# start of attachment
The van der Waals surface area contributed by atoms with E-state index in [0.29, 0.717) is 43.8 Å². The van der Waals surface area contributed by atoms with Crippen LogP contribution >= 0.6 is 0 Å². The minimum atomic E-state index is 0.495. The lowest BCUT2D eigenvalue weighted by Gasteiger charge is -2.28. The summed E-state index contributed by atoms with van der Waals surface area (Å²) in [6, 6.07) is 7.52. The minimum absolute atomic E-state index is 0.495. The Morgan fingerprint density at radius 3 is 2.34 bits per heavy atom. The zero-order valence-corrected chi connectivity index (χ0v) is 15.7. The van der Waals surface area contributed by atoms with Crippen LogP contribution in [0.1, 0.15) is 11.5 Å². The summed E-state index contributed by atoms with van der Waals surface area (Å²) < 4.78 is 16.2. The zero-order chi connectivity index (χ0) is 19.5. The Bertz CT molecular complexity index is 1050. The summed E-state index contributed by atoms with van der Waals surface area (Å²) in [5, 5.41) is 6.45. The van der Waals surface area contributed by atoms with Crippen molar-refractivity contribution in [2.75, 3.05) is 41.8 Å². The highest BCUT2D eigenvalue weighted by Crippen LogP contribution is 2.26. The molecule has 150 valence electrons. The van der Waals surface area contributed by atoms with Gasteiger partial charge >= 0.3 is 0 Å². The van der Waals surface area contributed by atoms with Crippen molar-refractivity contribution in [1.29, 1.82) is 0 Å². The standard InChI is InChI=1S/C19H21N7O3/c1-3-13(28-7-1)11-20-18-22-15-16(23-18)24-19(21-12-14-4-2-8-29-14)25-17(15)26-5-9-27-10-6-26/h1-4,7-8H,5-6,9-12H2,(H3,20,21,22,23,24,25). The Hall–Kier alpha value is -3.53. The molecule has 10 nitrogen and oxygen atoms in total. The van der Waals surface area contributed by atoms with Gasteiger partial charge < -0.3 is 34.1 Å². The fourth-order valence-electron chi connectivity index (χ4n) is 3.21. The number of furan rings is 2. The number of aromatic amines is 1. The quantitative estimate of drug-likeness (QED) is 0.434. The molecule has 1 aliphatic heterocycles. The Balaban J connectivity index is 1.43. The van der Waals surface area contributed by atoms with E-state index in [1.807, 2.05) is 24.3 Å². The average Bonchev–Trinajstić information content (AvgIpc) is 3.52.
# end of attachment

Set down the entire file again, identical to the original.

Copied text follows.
The van der Waals surface area contributed by atoms with E-state index in [0.29, 0.717) is 43.8 Å². The van der Waals surface area contributed by atoms with Crippen LogP contribution >= 0.6 is 0 Å². The minimum atomic E-state index is 0.495. The lowest BCUT2D eigenvalue weighted by Gasteiger charge is -2.28. The summed E-state index contributed by atoms with van der Waals surface area (Å²) in [6, 6.07) is 7.52. The minimum absolute atomic E-state index is 0.495. The Morgan fingerprint density at radius 3 is 2.34 bits per heavy atom. The zero-order valence-corrected chi connectivity index (χ0v) is 15.7. The van der Waals surface area contributed by atoms with Crippen LogP contribution in [0.1, 0.15) is 11.5 Å². The summed E-state index contributed by atoms with van der Waals surface area (Å²) < 4.78 is 16.2. The zero-order chi connectivity index (χ0) is 19.5. The Bertz CT molecular complexity index is 1050. The summed E-state index contributed by atoms with van der Waals surface area (Å²) in [5, 5.41) is 6.45. The van der Waals surface area contributed by atoms with Crippen molar-refractivity contribution in [2.75, 3.05) is 41.8 Å². The highest BCUT2D eigenvalue weighted by Crippen LogP contribution is 2.26. The molecule has 150 valence electrons. The van der Waals surface area contributed by atoms with Gasteiger partial charge >= 0.3 is 0 Å². The van der Waals surface area contributed by atoms with Crippen molar-refractivity contribution in [1.29, 1.82) is 0 Å². The standard InChI is InChI=1S/C19H21N7O3/c1-3-13(28-7-1)11-20-18-22-15-16(23-18)24-19(21-12-14-4-2-8-29-14)25-17(15)26-5-9-27-10-6-26/h1-4,7-8H,5-6,9-12H2,(H3,20,21,22,23,24,25). The Hall–Kier alpha value is -3.53. The molecule has 10 nitrogen and oxygen atoms in total. The van der Waals surface area contributed by atoms with Gasteiger partial charge < -0.3 is 34.1 Å². The fourth-order valence-electron chi connectivity index (χ4n) is 3.21. The number of furan rings is 2. The number of aromatic amines is 1. The quantitative estimate of drug-likeness (QED) is 0.434. The molecule has 1 aliphatic heterocycles. The Balaban J connectivity index is 1.43. The van der Waals surface area contributed by atoms with E-state index in [1.807, 2.05) is 24.3 Å². The average Bonchev–Trinajstić information content (AvgIpc) is 3.52.